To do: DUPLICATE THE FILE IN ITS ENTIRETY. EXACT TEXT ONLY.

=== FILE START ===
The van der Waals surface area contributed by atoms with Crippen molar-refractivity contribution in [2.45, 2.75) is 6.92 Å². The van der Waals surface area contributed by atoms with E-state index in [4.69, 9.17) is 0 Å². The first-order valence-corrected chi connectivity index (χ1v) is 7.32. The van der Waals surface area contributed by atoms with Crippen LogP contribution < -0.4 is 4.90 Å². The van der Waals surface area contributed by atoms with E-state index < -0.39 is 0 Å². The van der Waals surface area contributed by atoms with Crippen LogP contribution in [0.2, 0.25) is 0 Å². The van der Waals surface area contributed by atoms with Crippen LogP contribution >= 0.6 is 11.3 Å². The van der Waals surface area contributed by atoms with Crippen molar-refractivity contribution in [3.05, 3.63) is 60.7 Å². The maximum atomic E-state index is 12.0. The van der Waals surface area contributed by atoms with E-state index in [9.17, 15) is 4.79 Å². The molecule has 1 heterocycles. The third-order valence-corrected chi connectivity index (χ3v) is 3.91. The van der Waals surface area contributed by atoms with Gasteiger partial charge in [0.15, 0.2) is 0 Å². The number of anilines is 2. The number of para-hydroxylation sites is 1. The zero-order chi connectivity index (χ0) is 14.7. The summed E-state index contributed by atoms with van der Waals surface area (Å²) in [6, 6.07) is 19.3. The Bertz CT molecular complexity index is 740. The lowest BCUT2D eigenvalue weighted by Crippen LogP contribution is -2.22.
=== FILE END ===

The van der Waals surface area contributed by atoms with Crippen molar-refractivity contribution in [2.45, 2.75) is 6.92 Å². The van der Waals surface area contributed by atoms with E-state index in [4.69, 9.17) is 0 Å². The first-order valence-corrected chi connectivity index (χ1v) is 7.32. The van der Waals surface area contributed by atoms with Crippen LogP contribution < -0.4 is 4.90 Å². The van der Waals surface area contributed by atoms with E-state index < -0.39 is 0 Å². The van der Waals surface area contributed by atoms with Crippen LogP contribution in [0.2, 0.25) is 0 Å². The van der Waals surface area contributed by atoms with Crippen LogP contribution >= 0.6 is 11.3 Å². The van der Waals surface area contributed by atoms with Crippen molar-refractivity contribution in [3.05, 3.63) is 60.7 Å². The maximum atomic E-state index is 12.0. The van der Waals surface area contributed by atoms with E-state index in [9.17, 15) is 4.79 Å². The molecule has 1 heterocycles. The third-order valence-corrected chi connectivity index (χ3v) is 3.91. The van der Waals surface area contributed by atoms with Gasteiger partial charge in [0.15, 0.2) is 0 Å². The number of anilines is 2. The number of para-hydroxylation sites is 1. The zero-order chi connectivity index (χ0) is 14.7. The summed E-state index contributed by atoms with van der Waals surface area (Å²) in [6, 6.07) is 19.3. The Bertz CT molecular complexity index is 740. The lowest BCUT2D eigenvalue weighted by Crippen LogP contribution is -2.22.